Friday, March 30, 2012

Politics, story telling an Narratives

You have to love politics.

Here goes. There's been a by-election in the UK; where a city elects a new member of parliament, because the previous one resigned, died or any number of things.

Bradford-West in the North of England has many qualities, but the one news touts is its large Muslim population. Until yesterday, it was a shoe-in for the Labour Party. That's the political group led by someone known as Ed Milliband.

Late last evening when the results were announced, to Ed's utter amazement; his speech was all prepared to congratulate his colleague who would win the seat, Labour lost.  By the way his colleague's name, few people know who this person is.

The scale of Labour's loss is eye-wattering. What was a place where they dominated for over 20 years, they lost by 10,000 votes and to of all people a man by the name of George Galloway.

Galloway formed his own party called Respect a while back and then went on reality Big Brother show purring like a cat.

His win was 56% of the electorate vote to his closest rival - that labour person, who won 25 percent. In fact if you put all the losers votes together, they would still fall short of Galloway, known to some as "Gorgeous George".

Now there's a lot more to say about Galloway, but forget him now. Ed Milliband ashen-faced shocked says he's disappointed and that he needs to find out why that's happened.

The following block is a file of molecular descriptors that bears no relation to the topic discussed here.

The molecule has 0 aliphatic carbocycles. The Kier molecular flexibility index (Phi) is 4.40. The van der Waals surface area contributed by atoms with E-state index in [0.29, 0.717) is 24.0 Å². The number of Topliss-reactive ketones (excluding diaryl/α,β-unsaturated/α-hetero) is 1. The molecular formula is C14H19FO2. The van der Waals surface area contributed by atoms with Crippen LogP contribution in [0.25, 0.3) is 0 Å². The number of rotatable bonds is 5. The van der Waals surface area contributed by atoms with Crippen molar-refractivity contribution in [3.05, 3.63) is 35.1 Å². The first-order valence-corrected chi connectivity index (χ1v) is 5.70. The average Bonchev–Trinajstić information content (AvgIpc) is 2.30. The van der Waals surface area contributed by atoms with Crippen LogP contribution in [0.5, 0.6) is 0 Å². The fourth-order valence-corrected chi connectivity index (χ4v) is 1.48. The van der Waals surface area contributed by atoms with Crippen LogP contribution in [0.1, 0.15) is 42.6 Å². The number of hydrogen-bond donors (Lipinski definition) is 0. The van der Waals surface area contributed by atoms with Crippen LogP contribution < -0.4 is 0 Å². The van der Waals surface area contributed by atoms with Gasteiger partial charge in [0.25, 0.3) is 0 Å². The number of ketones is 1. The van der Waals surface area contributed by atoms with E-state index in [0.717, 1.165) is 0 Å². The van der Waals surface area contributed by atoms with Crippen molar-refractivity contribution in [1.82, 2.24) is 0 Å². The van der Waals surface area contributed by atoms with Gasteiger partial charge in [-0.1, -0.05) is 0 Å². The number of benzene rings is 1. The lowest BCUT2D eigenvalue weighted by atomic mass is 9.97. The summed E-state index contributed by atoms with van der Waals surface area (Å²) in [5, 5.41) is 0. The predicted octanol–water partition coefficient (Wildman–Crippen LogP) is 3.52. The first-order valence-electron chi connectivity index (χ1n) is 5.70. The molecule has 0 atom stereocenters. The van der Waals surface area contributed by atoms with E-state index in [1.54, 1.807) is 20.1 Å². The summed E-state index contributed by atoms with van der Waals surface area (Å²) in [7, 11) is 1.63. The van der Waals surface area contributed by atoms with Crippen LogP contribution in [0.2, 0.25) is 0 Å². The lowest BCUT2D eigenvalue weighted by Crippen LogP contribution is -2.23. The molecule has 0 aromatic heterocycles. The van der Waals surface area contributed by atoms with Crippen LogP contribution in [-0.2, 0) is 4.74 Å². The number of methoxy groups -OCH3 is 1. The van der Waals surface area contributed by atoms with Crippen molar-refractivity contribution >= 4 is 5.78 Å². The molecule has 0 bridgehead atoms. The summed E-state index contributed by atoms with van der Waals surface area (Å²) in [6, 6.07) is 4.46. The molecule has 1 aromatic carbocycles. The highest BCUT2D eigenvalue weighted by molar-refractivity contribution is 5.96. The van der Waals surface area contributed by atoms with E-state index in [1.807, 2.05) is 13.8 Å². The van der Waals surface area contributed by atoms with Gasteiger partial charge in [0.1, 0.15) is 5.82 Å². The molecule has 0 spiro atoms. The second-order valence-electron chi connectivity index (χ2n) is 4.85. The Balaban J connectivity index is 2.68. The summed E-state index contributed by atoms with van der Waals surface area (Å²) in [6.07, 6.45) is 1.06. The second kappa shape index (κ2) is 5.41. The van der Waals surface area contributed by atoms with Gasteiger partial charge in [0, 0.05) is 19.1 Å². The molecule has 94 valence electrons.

That's half the story. The backdrop has been this week when the Tories budget which hit middle incomers and gave a tax break to the rich. A week when Pensioners were also hit in the pocket. Oh and tax (VAT) put on those who eat pies. Yes pies. A week when the Tories, the government in power... Oh sorry that would be the Lib-dems. No, that in practice that's the tories have done everything to become unpopular, including yesterday telling everyone to store up petrol because the country will run dry.

So the punch line and this is why you'll love politics. Ed Milliband confused he's lost is being interviewed by all the networks. There's a code you don't cross if you're a political journalist.

Oh you might ask the question, everyone else is thinking, but you'll move on.. And what is that question, that labours own lot and many others think their leader is well, unelectable.

He's so bad, the current government could do anything they wanted, and the electorate won't vote for him. Why not?

Well that's a bigger question, but the long winded point I'm getting at here is that journalism needs to get out from behind the sofa and start stating what everyone else is thinking.